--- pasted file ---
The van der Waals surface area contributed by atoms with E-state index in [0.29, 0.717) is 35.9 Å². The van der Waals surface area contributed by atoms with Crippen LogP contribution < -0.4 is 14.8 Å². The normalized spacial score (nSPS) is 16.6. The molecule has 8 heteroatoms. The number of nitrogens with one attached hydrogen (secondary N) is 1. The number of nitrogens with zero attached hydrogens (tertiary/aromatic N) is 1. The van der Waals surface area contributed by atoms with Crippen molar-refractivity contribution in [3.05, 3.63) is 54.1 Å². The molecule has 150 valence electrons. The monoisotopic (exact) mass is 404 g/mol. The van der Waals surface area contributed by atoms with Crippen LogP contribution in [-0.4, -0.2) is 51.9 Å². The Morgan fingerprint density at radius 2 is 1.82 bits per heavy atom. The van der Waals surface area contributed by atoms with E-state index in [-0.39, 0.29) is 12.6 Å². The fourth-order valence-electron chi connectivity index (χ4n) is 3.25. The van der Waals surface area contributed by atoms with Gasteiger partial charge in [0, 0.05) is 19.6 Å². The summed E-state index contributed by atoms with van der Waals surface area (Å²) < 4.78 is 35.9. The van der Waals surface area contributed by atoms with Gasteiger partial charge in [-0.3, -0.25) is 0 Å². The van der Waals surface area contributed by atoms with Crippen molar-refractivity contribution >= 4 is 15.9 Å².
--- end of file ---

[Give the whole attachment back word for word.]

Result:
The van der Waals surface area contributed by atoms with E-state index in [0.29, 0.717) is 35.9 Å². The van der Waals surface area contributed by atoms with Crippen LogP contribution < -0.4 is 14.8 Å². The normalized spacial score (nSPS) is 16.6. The molecule has 8 heteroatoms. The number of nitrogens with one attached hydrogen (secondary N) is 1. The number of nitrogens with zero attached hydrogens (tertiary/aromatic N) is 1. The van der Waals surface area contributed by atoms with Crippen molar-refractivity contribution in [3.05, 3.63) is 54.1 Å². The molecule has 150 valence electrons. The monoisotopic (exact) mass is 404 g/mol. The van der Waals surface area contributed by atoms with Crippen LogP contribution in [-0.4, -0.2) is 51.9 Å². The Morgan fingerprint density at radius 2 is 1.82 bits per heavy atom. The van der Waals surface area contributed by atoms with E-state index in [-0.39, 0.29) is 12.6 Å². The fourth-order valence-electron chi connectivity index (χ4n) is 3.25. The van der Waals surface area contributed by atoms with Gasteiger partial charge in [0, 0.05) is 19.6 Å². The summed E-state index contributed by atoms with van der Waals surface area (Å²) < 4.78 is 35.9. The van der Waals surface area contributed by atoms with Gasteiger partial charge in [-0.3, -0.25) is 0 Å². The van der Waals surface area contributed by atoms with Crippen molar-refractivity contribution >= 4 is 15.9 Å².